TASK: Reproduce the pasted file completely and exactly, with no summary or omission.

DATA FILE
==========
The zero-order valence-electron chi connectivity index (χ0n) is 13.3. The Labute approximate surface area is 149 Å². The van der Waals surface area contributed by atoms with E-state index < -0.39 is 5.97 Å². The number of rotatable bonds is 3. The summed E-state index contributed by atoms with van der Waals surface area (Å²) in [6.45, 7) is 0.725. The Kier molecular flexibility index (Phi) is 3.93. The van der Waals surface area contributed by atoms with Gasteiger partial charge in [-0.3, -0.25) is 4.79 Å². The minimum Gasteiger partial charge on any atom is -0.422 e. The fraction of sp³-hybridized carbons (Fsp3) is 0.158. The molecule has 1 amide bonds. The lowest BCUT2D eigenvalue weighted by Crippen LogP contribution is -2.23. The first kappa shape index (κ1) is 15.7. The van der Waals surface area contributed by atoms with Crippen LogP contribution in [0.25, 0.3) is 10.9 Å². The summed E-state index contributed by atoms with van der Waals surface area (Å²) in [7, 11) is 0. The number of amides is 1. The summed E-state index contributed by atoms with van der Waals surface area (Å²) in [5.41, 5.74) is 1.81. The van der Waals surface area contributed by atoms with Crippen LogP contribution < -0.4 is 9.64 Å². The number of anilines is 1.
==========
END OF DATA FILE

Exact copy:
The zero-order valence-electron chi connectivity index (χ0n) is 13.3. The Labute approximate surface area is 149 Å². The van der Waals surface area contributed by atoms with E-state index < -0.39 is 5.97 Å². The number of rotatable bonds is 3. The summed E-state index contributed by atoms with van der Waals surface area (Å²) in [6.45, 7) is 0.725. The Kier molecular flexibility index (Phi) is 3.93. The van der Waals surface area contributed by atoms with Gasteiger partial charge in [-0.3, -0.25) is 4.79 Å². The minimum Gasteiger partial charge on any atom is -0.422 e. The fraction of sp³-hybridized carbons (Fsp3) is 0.158. The molecule has 1 amide bonds. The lowest BCUT2D eigenvalue weighted by Crippen LogP contribution is -2.23. The first kappa shape index (κ1) is 15.7. The van der Waals surface area contributed by atoms with Crippen LogP contribution in [0.25, 0.3) is 10.9 Å². The summed E-state index contributed by atoms with van der Waals surface area (Å²) in [7, 11) is 0. The number of amides is 1. The summed E-state index contributed by atoms with van der Waals surface area (Å²) in [5.41, 5.74) is 1.81. The van der Waals surface area contributed by atoms with Crippen LogP contribution < -0.4 is 9.64 Å². The number of anilines is 1.